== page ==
Last week my colleague Kelsey Hamilton and I released a look at how much attention the public is paying to education this year. We used the monthly Gallup surveys and the (occasional) CBS News surveys for 2016. You can read the brief here, but I figured I’d give blog readers a quick look at the takeaways.
For those who don’t track such things, here’s the deal: Each month, Gallup asks about 1,000 adults, “What do you think is the most important problem facing this country today?” Respondents write in their answer, and Gallup tabulates those responses into about 30 different categories. CBS News does pretty much the same thing, just less frequently and with about 20 categories.
The share of adults naming education has hovered between two and five percent this year. Most months, it has been at either three or four percent. In the latest September poll, Gallup had it at three percent (and CBS News didn’t survey).
Education is clearly not a top-tier issue, but it’s also nowhere near the bottom. Gallup has consistently had education ranked around 8th to 12th (out of about 30 issues), and CBS has had it a bit higher. In September, Gallup had education at 11th. Education is a solid second-tier issue.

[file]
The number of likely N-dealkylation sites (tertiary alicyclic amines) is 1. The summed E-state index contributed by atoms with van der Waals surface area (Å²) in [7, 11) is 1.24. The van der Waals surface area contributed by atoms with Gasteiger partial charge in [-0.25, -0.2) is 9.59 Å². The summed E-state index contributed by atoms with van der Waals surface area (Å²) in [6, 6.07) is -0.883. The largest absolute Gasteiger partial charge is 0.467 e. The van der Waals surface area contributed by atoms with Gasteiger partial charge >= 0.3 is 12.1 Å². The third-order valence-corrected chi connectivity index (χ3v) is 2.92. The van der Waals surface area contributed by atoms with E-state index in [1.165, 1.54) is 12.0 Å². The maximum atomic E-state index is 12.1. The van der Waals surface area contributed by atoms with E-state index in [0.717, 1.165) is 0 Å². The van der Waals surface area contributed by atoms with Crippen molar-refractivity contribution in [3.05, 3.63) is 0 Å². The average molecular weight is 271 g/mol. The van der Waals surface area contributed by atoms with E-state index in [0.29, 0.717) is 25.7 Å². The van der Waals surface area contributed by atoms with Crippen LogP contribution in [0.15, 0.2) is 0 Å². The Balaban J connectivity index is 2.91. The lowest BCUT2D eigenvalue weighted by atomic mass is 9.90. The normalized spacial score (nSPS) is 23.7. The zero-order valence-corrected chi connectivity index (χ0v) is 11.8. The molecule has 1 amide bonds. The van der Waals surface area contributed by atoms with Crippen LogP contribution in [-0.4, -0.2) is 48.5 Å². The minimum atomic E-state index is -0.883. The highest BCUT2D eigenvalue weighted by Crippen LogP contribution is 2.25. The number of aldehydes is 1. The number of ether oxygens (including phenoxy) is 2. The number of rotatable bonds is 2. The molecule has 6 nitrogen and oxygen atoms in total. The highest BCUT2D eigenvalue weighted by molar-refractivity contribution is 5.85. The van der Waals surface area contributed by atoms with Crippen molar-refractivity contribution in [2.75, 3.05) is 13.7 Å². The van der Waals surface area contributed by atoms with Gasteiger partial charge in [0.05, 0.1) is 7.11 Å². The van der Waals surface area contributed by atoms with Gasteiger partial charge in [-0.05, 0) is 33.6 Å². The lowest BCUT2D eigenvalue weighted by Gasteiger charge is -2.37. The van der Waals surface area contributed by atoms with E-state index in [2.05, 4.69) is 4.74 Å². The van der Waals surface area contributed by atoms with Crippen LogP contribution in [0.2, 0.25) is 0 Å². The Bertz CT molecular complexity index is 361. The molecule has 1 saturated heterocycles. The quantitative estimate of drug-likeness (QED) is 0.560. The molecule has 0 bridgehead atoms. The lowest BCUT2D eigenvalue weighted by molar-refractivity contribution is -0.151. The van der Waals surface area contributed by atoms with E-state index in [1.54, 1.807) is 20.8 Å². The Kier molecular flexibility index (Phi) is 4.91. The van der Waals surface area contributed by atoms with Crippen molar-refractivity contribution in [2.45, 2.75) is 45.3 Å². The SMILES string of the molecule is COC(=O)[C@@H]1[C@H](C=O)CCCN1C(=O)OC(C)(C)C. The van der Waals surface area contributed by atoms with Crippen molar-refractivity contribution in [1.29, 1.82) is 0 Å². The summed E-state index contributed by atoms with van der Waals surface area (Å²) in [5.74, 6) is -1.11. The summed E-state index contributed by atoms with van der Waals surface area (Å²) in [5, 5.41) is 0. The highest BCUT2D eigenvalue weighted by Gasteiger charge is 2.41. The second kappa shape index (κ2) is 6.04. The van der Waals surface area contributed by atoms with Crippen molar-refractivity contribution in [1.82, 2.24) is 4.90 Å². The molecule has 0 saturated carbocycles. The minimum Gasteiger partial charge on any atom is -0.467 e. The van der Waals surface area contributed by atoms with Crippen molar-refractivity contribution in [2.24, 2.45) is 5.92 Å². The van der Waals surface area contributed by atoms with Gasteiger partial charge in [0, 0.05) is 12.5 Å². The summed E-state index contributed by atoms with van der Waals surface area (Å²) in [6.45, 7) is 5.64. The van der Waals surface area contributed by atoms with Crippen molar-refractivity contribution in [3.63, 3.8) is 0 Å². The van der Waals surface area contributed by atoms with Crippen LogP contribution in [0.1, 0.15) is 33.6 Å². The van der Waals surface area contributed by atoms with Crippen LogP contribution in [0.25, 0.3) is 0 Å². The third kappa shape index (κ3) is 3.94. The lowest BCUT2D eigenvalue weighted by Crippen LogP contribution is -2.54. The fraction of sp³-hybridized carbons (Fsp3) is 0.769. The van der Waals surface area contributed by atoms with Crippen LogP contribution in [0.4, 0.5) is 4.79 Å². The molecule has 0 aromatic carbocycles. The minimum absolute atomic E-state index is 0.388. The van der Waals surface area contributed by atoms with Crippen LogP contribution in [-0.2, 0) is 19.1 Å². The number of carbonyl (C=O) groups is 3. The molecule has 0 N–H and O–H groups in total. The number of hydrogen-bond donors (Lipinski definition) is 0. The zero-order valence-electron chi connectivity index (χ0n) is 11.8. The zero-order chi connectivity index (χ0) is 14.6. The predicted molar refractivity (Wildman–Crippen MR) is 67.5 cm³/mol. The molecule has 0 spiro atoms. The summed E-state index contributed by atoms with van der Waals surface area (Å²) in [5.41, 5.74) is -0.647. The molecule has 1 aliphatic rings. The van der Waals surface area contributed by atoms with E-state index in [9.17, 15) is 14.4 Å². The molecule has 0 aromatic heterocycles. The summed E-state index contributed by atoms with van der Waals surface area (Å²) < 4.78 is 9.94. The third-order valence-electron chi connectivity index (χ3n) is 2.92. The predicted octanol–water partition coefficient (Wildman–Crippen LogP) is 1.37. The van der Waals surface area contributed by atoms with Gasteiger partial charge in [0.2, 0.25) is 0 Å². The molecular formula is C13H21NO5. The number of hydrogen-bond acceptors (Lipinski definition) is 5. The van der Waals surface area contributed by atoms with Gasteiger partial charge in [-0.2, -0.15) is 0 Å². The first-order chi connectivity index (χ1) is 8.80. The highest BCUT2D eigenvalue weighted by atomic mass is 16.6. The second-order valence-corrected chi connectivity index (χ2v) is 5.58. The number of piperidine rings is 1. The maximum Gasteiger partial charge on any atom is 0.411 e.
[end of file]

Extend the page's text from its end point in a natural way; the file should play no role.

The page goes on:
These numbers are very much in line with recent history. The final Gallup surveys before the 2004, 2008, and 2012 election days all had between two and four percent of respondents naming education as the nation’s most important issue. Those same surveys have had education ranked between 9th and 15th by the public. In other words, this year’s results are exactly in line for those of the past three presidential election cycles.
These results suggest that it’s probably a mistake to overstate the seeming inattention to education this year, even though the phenomenon has drawn notice from a number of media outlets. They may also suggest that topical education questions like college costs, Common Core backlash, and pre-K summon less concern than advocates may hope, or that the public doesn’t currently think about these things as national problems.
Finally, the year 2000 is an instructive outlier. While education hasn’t been much of a national presence between 2004 and 2016, it was rated as the single most important issue in 2000. In that election, New Democrat Al Gore faced off with compassionate conservative George W. Bush in a contest where both aggressively courted the middle. In a time of peace and prosperity, both regarded education as a promising way to appeal to soccer moms and NASCAR dads. In today’s polarized politics, such appeals are less likely and less effective—meaning an educational comeback may depend on a broader shift in the political climate.
In any event, we just report the numbers. What you make of them is up to you.
Frederick Hess is director of education policy studies at AEI and an executive editor at Education Next. This first appeared on Rick Hess Straight Up.